How do you feel, now you’re in your mid-fifties and seeing the progress of your own peer group?
A lot of the things I’ve done were very male-dominated and I’d look around a realise I was the only female in the room, the only female on the committee, but I look around now at Metro North and it is so female-dominated, and I’m still surrounded by some of the women I worked with all those years ago and whose children went to day care with mine!
It’s extraordinary how many women are in leadership roles across Metro North now, all of whom have made it into their positions on merit.
Even in the most traditionally male-dominated roles we have some of the most remarkable women, many of whom are balancing work and motherhood and all their other commitments. It’s so inspirational.
How did the unusually flexible childcare and kindy options at RBWH at the time help you continue in your career progression, after baby no. one, two, three, four, and then five?
The extended hours at RBWH’s childcare was highly unusual at the time and it was an absolute lifesaver in the years after my night duties when I was back on days.
If I was running late they just looked after our babies and even if it was 6.30 or 7 o’clock they would just bath our babies and take care of them until we arrived, and there are still women now trying desperately to make it to childcare in the evenings on time.
It also meant I could duck over during the day and see my girls when they had morning teas and birthdays and things like that.
It was an absolute lifesaver and I know my experience as a new mum and young mum would have been really different had I not had access to this.
The flexibility allowed me to solve problems – there was a solution. I didn’t have to sacrifice my career or my direction, and without that critical piece in the puzzle, I simply could not have managed both and I honestly can say either I would have had pursued a career or pursued motherhood, not both.
What role has your husband Frank played in this journey?
I’ve been blessed to have a very supportive husband who is an engineer and worked more traditional hours, so between us, whether it was work-related or child-related we managed to cover it all. As you can imagine the commitments in the family were huge and we used to have our flow diagrams for the weekend and either you do this pickup and I’ll do this one and sometimes you’d forget a child here or there!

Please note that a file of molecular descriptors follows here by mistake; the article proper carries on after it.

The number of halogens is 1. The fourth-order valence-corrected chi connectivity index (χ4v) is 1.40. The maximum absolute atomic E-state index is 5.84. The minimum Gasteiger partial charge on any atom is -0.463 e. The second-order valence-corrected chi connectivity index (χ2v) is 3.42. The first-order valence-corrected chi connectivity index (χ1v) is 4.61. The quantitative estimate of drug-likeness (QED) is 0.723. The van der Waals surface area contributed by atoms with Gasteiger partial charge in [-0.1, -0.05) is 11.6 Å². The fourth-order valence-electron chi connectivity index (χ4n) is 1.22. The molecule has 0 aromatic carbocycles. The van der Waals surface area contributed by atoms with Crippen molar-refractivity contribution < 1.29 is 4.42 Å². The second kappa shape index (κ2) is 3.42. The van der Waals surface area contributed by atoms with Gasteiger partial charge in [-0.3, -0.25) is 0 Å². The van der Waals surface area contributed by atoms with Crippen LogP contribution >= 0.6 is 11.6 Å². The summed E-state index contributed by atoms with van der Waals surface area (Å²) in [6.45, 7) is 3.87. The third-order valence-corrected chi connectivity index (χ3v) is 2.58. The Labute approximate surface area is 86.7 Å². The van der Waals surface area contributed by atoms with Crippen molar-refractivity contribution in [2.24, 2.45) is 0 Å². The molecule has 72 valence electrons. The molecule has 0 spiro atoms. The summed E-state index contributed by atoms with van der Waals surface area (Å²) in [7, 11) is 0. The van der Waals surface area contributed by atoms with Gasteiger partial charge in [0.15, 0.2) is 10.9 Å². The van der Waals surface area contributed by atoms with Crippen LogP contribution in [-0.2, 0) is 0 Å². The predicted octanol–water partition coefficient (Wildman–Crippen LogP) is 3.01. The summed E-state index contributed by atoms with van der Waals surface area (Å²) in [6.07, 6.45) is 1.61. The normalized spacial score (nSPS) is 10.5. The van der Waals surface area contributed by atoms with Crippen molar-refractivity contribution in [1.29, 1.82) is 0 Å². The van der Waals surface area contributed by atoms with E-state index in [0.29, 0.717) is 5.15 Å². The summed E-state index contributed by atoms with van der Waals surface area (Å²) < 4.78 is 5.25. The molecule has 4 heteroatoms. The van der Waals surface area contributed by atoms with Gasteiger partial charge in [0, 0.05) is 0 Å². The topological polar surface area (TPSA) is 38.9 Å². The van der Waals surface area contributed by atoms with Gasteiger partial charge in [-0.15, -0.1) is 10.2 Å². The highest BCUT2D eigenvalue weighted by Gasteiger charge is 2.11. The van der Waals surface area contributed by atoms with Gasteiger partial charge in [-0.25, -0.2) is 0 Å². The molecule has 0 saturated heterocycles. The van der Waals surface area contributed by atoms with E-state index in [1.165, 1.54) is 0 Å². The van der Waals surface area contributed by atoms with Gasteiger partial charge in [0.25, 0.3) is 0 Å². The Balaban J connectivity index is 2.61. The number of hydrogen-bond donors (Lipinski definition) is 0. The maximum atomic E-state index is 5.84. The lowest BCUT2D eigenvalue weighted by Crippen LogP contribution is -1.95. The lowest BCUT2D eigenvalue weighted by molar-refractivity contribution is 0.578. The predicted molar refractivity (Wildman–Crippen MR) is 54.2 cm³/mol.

I don’t remember being exhausted as it was kind of just head down and bum up and you just kept going and going and going.
How did the increase in women in the workforce change the experience for others?
There were so many shared experiences, and sometimes I found myself pregnant at the same time as some of my colleagues or going through similar things. As more women joined the medical workforce the support structures evolved – and it’s not to say that our male colleagues would not have supported us, it’s just that we knew with each other, we’d ‘been there done that’, and, “Ok, now it’s your turn!”
It’s about genuine concern and genuine feeling for each other because we understand what each other is going through.
What would your mother think now, seeing how much you’ve achieved in your own career?
I know that throughout all of this, my children and my family have always been front and centre of what I do, as they always were for my own mother, and I know that if I finished tomorrow or if I died tomorrow, the professional world would keep turning, because where you’re most important is at home.
I’d hate to have missed out on the beautiful family life I’ve had, and I love that my girls are following their own paths and forging their own journeys but are still very much focused on family and home.
So many decades later, my mother’s legacy definitely lives on, as I see my five girls having whatever options they want. They’re all happy, they’re all self-sufficient and my mother would be so very proud of them.